In response to increased scrutiny of the rapidly expanding carbon offset market, a group of investors in charge of $11 trillion in assets has prohibited its members from counting carbon removal programmes towards their emissions reduction targets before 2030.
On Tuesday (31 Jan), the Net Zero Asset Owner Alliance (NZAOA) said its focus is on encouraging its investee companies to focus on reducing their emissions across multiple sectors, rather than removing already-existing carbon from the atmosphere by offsetting. Differentiating these two forms of emissions reductions is a major point for the organisation.
The United Nations said that carbon removal will be vital to slowing climate change by 2050, but that doesn’t negate the uncertainty currently shrouding the tactic. A recent report revealed that more than 90 per cent of offsetting credits approved by the world’s biggest offset provider are not reflective of the promised emissions reductions. The Integrity Council for the voluntary Carbon Market is in the process of creating new standards, although there is still much debate surrounding the integrity of carbon credits.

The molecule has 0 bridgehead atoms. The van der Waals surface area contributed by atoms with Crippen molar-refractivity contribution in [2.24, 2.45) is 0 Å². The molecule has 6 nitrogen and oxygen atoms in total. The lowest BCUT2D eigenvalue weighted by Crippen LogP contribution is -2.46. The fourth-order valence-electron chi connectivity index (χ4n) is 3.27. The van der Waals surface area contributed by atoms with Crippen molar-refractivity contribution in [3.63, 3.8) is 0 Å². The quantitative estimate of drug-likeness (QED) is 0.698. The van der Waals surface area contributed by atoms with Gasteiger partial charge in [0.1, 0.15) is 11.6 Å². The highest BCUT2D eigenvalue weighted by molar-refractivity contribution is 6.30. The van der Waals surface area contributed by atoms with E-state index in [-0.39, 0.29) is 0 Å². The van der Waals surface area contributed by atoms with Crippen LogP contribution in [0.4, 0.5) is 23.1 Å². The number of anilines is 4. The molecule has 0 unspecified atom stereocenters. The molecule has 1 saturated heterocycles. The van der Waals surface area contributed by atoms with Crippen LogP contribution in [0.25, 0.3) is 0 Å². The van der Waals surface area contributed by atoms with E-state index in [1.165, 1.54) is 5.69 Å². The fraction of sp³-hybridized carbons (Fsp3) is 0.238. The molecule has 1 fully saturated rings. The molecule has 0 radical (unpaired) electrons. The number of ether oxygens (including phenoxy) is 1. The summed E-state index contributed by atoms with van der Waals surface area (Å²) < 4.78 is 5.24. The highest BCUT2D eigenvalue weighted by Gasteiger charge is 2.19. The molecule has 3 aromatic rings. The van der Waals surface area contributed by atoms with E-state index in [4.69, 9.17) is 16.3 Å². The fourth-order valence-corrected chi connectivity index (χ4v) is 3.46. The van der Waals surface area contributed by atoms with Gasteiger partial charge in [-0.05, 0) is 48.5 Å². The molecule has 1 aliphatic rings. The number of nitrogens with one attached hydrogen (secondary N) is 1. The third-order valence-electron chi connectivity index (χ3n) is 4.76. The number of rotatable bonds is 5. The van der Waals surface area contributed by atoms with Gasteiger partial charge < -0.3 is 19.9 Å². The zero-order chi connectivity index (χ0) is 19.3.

Progressing towards more sustainable practices, the new policy applies to NZAOA members and the companies that they invest in. The NZAOA continues to encourage members to support the growth of a liquid and fully transparent market for carbon removal certificates in the long run.
“Investments in high quality carbon removals will encourage demand and the development of the market,” said Jessica Andrews, UNEP FI investment lead and senior project manager for NZAOA.
“However … we expect members to prioritise real world abatement (decarbonisation) at least until 2030.”